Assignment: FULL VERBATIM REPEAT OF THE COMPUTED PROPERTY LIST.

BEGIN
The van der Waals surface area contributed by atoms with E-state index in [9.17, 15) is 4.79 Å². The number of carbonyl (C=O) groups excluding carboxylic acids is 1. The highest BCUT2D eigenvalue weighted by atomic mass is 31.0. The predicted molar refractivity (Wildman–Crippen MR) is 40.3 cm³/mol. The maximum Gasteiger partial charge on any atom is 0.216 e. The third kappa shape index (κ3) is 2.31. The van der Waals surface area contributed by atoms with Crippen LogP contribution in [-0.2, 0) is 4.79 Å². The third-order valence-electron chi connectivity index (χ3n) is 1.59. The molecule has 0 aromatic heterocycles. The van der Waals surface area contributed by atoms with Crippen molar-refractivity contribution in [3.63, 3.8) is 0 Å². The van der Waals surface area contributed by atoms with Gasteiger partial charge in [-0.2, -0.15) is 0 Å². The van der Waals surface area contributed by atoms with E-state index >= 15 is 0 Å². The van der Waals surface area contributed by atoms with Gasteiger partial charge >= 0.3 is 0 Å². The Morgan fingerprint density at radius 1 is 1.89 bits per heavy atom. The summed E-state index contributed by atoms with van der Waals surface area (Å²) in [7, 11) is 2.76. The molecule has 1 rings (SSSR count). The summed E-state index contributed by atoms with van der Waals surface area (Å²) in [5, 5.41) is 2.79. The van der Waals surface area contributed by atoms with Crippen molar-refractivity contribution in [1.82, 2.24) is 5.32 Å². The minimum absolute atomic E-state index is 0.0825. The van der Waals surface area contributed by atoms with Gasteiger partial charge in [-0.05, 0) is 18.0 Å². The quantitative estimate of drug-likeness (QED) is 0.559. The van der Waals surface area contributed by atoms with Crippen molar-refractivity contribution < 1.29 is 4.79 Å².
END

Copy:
The van der Waals surface area contributed by atoms with E-state index in [9.17, 15) is 4.79 Å². The number of carbonyl (C=O) groups excluding carboxylic acids is 1. The highest BCUT2D eigenvalue weighted by atomic mass is 31.0. The predicted molar refractivity (Wildman–Crippen MR) is 40.3 cm³/mol. The maximum Gasteiger partial charge on any atom is 0.216 e. The third kappa shape index (κ3) is 2.31. The van der Waals surface area contributed by atoms with Crippen LogP contribution in [-0.2, 0) is 4.79 Å². The third-order valence-electron chi connectivity index (χ3n) is 1.59. The molecule has 0 aromatic heterocycles. The van der Waals surface area contributed by atoms with Crippen molar-refractivity contribution in [3.63, 3.8) is 0 Å². The van der Waals surface area contributed by atoms with Gasteiger partial charge in [-0.2, -0.15) is 0 Å². The van der Waals surface area contributed by atoms with E-state index >= 15 is 0 Å². The van der Waals surface area contributed by atoms with Gasteiger partial charge >= 0.3 is 0 Å². The Morgan fingerprint density at radius 1 is 1.89 bits per heavy atom. The summed E-state index contributed by atoms with van der Waals surface area (Å²) in [7, 11) is 2.76. The molecule has 1 rings (SSSR count). The summed E-state index contributed by atoms with van der Waals surface area (Å²) in [5, 5.41) is 2.79. The van der Waals surface area contributed by atoms with Crippen molar-refractivity contribution in [1.82, 2.24) is 5.32 Å². The minimum absolute atomic E-state index is 0.0825. The van der Waals surface area contributed by atoms with Gasteiger partial charge in [-0.05, 0) is 18.0 Å². The quantitative estimate of drug-likeness (QED) is 0.559. The van der Waals surface area contributed by atoms with Crippen molar-refractivity contribution < 1.29 is 4.79 Å².